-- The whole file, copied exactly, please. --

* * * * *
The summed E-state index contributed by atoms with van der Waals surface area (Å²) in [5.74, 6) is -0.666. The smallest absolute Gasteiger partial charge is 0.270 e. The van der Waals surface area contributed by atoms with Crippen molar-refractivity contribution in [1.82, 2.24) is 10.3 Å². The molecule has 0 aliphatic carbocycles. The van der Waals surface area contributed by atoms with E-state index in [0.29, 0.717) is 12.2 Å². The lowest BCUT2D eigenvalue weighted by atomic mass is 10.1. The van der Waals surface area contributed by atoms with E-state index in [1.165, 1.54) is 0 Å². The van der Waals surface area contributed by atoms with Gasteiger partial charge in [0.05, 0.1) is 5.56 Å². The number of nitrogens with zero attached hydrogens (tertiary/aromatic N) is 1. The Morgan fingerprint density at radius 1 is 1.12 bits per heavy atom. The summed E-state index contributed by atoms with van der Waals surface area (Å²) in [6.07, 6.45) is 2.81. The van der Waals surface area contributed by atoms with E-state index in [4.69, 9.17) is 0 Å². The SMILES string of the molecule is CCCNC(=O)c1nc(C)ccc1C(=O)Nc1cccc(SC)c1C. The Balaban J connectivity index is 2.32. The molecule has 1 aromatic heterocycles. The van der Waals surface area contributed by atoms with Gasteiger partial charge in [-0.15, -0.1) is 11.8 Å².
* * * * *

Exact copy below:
The summed E-state index contributed by atoms with van der Waals surface area (Å²) in [5.74, 6) is -0.666. The smallest absolute Gasteiger partial charge is 0.270 e. The van der Waals surface area contributed by atoms with Crippen molar-refractivity contribution in [1.82, 2.24) is 10.3 Å². The molecule has 0 aliphatic carbocycles. The van der Waals surface area contributed by atoms with E-state index in [0.29, 0.717) is 12.2 Å². The lowest BCUT2D eigenvalue weighted by atomic mass is 10.1. The van der Waals surface area contributed by atoms with E-state index in [1.165, 1.54) is 0 Å². The van der Waals surface area contributed by atoms with Gasteiger partial charge in [0.05, 0.1) is 5.56 Å². The number of nitrogens with zero attached hydrogens (tertiary/aromatic N) is 1. The Morgan fingerprint density at radius 1 is 1.12 bits per heavy atom. The summed E-state index contributed by atoms with van der Waals surface area (Å²) in [6.07, 6.45) is 2.81. The van der Waals surface area contributed by atoms with E-state index in [4.69, 9.17) is 0 Å². The SMILES string of the molecule is CCCNC(=O)c1nc(C)ccc1C(=O)Nc1cccc(SC)c1C. The Balaban J connectivity index is 2.32. The molecule has 1 aromatic heterocycles. The van der Waals surface area contributed by atoms with Gasteiger partial charge in [-0.15, -0.1) is 11.8 Å².